In FIG. 2 and FIG. 3, two situations are shown that result in the solid ink stick remaining in the insertion port. In FIG. 2, the solid ink stick 14, which can be used in the printer, has been loaded into the port; however, it has not been fully inserted into the port. Consequently, displaceable member 18 has not been sufficiently depressed by the side 28 to enable movement of the solid ink stick. Thus, even if an identification code detector determines the identification code on the solid ink stick corresponds to a code indicating the stick can be used in the printer, the stick will be not moved. This type of operation helps prevent the solid ink stick from becoming jammed if the stick is moved before it is in proper position for movement. For example, if an otherwise proper ink stick is not in the correct position to engage a solid ink transport system coupled to the insertion port, then the displaceable arms prevent attempts to engage the solid ink transport system with the ink stick. In FIG. 3, a solid ink stick 40 is one that is not configured for use in the feed channel or printer coupled to the port 10. This anomaly is detected because the ink stick 40 does not have the feature 30. Consequently, the displaceable member 20 is depressed rather than extended and movement of the stick is not enabled.
FIG. 4 illustrates one embodiment of a displaceable member. The displaceable member 50 includes a series of teeth 54 that engages a gear 58 that is biased by a spring 60 or the like to a position that extends the displaceable member from an insertion port wall. A surface that urges the displaceable member 50 against the biasing force causes the displaceable member 50 to move to the right and the teeth 54 rotate the gear 58 in a counterclockwise direction. A sensor 64 generates a signal in response to the movement of the gear. The number of gear teeth moving past the sensor 64 may be counted to evaluate whether the displaceable member 50 has been sufficiently moved to enable movement of the object acting on the displaceable member. After the ink stick or other object is removed, the biasing on the gear 58 returns the displaceable member to its original position.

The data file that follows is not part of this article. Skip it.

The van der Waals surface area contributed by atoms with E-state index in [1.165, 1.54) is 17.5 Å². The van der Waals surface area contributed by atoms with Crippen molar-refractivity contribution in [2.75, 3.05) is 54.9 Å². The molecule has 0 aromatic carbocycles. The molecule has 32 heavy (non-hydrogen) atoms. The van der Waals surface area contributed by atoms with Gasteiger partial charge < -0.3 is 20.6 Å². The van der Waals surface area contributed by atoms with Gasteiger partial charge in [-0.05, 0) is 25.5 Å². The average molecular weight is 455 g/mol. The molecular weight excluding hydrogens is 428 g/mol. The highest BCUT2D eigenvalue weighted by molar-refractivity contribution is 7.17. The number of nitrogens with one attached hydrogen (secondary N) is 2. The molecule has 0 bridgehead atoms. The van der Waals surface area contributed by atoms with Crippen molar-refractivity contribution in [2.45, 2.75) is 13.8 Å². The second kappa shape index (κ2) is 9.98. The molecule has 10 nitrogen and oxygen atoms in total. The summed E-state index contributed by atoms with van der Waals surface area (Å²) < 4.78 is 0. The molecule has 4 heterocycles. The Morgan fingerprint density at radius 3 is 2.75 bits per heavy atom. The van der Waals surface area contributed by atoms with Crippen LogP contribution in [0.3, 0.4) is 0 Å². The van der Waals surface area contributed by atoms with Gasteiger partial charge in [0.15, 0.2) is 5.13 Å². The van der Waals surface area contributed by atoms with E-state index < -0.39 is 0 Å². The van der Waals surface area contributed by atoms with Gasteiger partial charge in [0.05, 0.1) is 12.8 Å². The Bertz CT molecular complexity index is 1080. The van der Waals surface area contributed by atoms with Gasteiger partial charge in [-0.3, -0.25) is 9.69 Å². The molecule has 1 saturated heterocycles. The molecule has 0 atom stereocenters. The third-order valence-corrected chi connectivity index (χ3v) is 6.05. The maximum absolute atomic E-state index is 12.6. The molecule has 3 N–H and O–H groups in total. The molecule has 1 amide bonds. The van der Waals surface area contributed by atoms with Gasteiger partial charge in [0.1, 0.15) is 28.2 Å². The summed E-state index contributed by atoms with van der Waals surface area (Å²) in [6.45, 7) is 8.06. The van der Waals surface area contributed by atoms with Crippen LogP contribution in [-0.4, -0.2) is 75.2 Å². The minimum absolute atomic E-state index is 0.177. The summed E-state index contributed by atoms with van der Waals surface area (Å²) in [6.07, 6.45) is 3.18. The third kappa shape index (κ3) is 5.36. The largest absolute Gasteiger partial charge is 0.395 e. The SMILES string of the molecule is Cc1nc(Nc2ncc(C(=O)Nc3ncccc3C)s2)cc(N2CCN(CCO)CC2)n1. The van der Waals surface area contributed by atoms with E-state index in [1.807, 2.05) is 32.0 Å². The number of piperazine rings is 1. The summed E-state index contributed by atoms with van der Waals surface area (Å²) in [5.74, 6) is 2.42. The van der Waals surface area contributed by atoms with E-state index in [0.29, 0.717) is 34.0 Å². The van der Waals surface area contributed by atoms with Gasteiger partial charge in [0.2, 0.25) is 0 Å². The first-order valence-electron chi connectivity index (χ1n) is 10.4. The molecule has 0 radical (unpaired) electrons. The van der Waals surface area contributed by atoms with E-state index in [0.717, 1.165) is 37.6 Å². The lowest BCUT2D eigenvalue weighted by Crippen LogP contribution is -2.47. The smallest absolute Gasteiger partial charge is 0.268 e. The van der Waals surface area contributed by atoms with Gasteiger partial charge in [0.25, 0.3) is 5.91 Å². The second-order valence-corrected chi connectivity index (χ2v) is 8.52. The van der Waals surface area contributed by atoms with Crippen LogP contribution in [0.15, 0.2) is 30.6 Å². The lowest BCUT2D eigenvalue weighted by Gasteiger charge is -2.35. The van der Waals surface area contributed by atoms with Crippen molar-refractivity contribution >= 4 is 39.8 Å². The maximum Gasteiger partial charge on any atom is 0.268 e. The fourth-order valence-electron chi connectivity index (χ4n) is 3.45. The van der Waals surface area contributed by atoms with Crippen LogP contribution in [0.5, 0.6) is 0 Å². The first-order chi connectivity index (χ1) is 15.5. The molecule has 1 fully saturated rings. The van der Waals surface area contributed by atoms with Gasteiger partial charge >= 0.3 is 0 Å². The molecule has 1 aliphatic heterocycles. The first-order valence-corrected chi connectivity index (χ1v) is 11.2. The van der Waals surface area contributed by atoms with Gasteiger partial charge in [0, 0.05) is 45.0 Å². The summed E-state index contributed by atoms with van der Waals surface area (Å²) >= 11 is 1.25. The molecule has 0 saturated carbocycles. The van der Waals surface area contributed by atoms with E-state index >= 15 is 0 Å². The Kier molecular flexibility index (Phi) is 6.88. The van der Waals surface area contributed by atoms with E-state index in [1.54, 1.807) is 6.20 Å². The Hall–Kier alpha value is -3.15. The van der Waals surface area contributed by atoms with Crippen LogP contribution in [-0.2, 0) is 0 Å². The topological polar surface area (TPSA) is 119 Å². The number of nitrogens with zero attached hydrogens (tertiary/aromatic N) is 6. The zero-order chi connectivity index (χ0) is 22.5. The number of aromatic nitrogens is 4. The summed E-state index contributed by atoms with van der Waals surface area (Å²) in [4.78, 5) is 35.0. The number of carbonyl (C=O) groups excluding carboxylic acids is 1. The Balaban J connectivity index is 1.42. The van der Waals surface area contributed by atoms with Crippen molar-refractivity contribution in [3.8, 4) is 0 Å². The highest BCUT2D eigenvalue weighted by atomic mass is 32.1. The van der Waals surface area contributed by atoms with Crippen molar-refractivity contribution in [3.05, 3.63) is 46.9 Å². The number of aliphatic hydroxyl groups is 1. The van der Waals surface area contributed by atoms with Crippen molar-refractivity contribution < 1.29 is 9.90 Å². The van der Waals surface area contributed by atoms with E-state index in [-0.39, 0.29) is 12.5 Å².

FIGS. 5A and 5B illustrates another embodiment of a displaceable member. This configuration includes a displaceable member 70, a pivoting link 74, a blocking member 76, and a lockable slide 78. The displaceable member 70 is coupled to the pivoting link 74 at one end of the link by pin 82. A pivot pin 80 is mounted to a rigid structure at the other end of the link 74 so the pivoting link 74 pivots about its pivot pin 80. In response to the displaceable member 70 being moved to the right, the pivoting link 74 pivots about pivot pin 80 to urge the end of the blocking member 76 into engagement with slide 78 to prevent its movement. Upon removal of the ink stick that moved member 70 towards the slide 78, the member 70 moves under the influence of a biasing member (not shown) or gravity, if arranged vertically, to the left. This movement pivots link 74 in the clockwise direction link and disengages blocking member 76 from slide 78. When slide 78 is free to move, its movement may be used to release a movable gate, actuate an ink stick transport, or activate a sensor, for example. Slots 88 and 90 in link 74 enable the movement of the member 74 and blocking member 76 to be coordinated.
In the embodiments shown in FIG. 4 and FIG. 5, each displaceable member may be configured with a sensor that generates a position signal. For example, the sensor 64 may be an optical sensor having an optical source and optical detector that are positioned to enable the gear teeth to pass between them. The gaps between the gear teeth enable the light to pass from the source to the detector, while the gear teeth block the light from the source. The changes in the signal generated by the sensor may be counted to determine the amount of movement of the displaceable member to evaluate whether the ink stick is in the correct position and orientation for identification. In a similar manner, a sensor may be positioned with respect to each sensor associated with a displaceable member of the embodiment shown in FIG. 5 to enable the sensor to generate a signal indicative of the blocking member's movement. The signal from each sensor for each displaceable member may be provided to a signal position generator, which generates a position indicative of the ink stick's position and orientation from the two signals generated by the sensors associated with the two displaceable members. For example, flip-flops, or other logic gates may be used to generate a position signal indicating the ink stick is in position for identification in response to the signals from the sensors indicating the displaceable member interacting with the object feature is in the correct position and the displaceable member interacting with the object side is also in the correct position.
Another embodiment may enable one displaceable member to interact with a sensor to generate a position signal for use within the printer and the other displaceable member may be coupled to a movable gate to enable movement of a solid ink stick from an insertion port selectively. In all of the embodiments discussed herein, the displaceable members may directly block or enable an identification code detector, a movable gate, or transport device. Alternatively or additionally, the displaceable members may generate signals that are used by a controller to operate a gate, an identification code detector, or transport device in a selective manner.